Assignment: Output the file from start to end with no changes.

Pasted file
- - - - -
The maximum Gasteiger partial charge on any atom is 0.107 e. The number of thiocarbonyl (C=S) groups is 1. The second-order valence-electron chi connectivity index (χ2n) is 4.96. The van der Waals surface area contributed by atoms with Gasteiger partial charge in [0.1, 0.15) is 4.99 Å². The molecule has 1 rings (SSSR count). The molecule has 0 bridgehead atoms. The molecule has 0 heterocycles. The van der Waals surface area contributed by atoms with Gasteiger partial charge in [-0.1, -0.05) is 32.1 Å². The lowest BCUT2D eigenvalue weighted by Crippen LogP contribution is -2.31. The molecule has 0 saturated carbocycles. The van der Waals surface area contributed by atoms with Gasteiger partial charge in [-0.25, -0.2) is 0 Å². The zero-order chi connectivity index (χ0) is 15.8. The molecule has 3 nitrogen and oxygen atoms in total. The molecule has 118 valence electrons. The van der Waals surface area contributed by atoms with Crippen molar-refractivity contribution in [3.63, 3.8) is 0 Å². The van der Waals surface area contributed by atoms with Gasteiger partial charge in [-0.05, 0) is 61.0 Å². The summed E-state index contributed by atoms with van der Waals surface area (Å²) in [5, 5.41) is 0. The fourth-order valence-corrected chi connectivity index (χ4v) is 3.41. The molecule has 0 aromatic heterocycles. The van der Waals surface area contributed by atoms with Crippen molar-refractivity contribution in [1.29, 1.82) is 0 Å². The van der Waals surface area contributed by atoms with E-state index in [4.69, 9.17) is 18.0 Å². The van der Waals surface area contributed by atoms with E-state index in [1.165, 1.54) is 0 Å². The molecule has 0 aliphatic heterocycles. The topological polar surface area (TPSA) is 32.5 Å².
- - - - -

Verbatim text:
The maximum Gasteiger partial charge on any atom is 0.107 e. The number of thiocarbonyl (C=S) groups is 1. The second-order valence-electron chi connectivity index (χ2n) is 4.96. The van der Waals surface area contributed by atoms with Gasteiger partial charge in [0.1, 0.15) is 4.99 Å². The molecule has 1 rings (SSSR count). The molecule has 0 bridgehead atoms. The molecule has 0 heterocycles. The van der Waals surface area contributed by atoms with Gasteiger partial charge in [-0.1, -0.05) is 32.1 Å². The lowest BCUT2D eigenvalue weighted by Crippen LogP contribution is -2.31. The molecule has 0 saturated carbocycles. The van der Waals surface area contributed by atoms with Gasteiger partial charge in [-0.25, -0.2) is 0 Å². The zero-order chi connectivity index (χ0) is 15.8. The molecule has 3 nitrogen and oxygen atoms in total. The molecule has 118 valence electrons. The van der Waals surface area contributed by atoms with Crippen molar-refractivity contribution in [3.63, 3.8) is 0 Å². The van der Waals surface area contributed by atoms with Gasteiger partial charge in [-0.05, 0) is 61.0 Å². The summed E-state index contributed by atoms with van der Waals surface area (Å²) in [5, 5.41) is 0. The fourth-order valence-corrected chi connectivity index (χ4v) is 3.41. The molecule has 0 aromatic heterocycles. The van der Waals surface area contributed by atoms with Crippen molar-refractivity contribution in [1.29, 1.82) is 0 Å². The van der Waals surface area contributed by atoms with E-state index in [4.69, 9.17) is 18.0 Å². The van der Waals surface area contributed by atoms with E-state index in [1.165, 1.54) is 0 Å². The molecule has 0 aliphatic heterocycles. The topological polar surface area (TPSA) is 32.5 Å².